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What happened next…

On returning home to Dublin in time for the Cabinet meeting called in the Mansion House for Thursday 8 December, Arthur Griffith (Minister for Foreign Affairs and chairman of the delegation), Michael Collins (Minister for Finance and deputy chairman of the delegation) and Robert Barton argued forcefully for acceptance of the Treaty in the face of opposition from President Éamon de Valera, Cathal Brugha (Minister for Defence) and Austin Stack (Minister for Home Affairs). By a majority of one vote (four votes to three with Minister for Local Government WT Cosgrave having the casting vote), the Cabinet accepted the Treaty and recommended it to the Dáil on 14 December.

 

From 14–22 December 1921 and 3–10 January 1922, the Dáil Éireann Treaty debates (including both public and private sessions) were held amidst scenes of bitter and personal recrimination and on 7 January, the Dáil accepted the Anglo-Irish by a narrow majority of seven (64 votes to 57). On 16 June in a general election which was de facto a referendum on the issue, the electorate resoundingly endorsed acceptance of the Treaty.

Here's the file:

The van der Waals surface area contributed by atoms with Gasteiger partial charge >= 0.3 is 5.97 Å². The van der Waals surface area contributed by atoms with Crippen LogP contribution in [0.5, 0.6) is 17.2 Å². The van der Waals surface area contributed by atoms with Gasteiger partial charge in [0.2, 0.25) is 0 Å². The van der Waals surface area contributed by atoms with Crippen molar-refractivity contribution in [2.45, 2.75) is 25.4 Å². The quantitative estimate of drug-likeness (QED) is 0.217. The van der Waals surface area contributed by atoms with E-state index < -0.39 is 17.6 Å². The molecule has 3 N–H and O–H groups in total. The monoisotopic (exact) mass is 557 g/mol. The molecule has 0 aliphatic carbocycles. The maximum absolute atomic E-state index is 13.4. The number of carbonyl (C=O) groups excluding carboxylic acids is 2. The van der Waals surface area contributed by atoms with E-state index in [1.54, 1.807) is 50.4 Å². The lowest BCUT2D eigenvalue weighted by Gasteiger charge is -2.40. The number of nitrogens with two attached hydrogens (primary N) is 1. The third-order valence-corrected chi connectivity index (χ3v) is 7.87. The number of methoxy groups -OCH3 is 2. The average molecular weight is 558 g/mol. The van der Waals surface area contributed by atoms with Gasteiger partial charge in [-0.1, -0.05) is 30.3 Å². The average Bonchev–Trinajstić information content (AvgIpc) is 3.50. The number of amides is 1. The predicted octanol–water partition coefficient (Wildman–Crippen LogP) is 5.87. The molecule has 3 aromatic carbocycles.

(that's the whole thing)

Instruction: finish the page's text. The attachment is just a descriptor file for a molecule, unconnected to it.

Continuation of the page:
For a country which had lived through or under the threat of conflict since 1912 when Ulster made ready for war and MacNeill’s Volunteers responded in kind, followed by the First World War and then by the War of Independence, the Treaty represented a variety of things. To the ardent diehard republicans, it symbolised defeat and a betrayal of the aspirations of 1916, while to the followers of Collins’ oft-quoted stepping stone tradition, it heralded a return to normality and the opening move in a series of constitutional increments which would arrive one day at the independent and republican Ireland Sinn Fein had set out to achieve. For the majority who went to the polls in June 1922, the Treaty promised an end to violence, assassination and tit-for-tat atrocities that had been the hallmark of the War of Independence. The country was keen for a new beginning and for the majority of the electorate, the Treaty, for all its defects, represented just that start.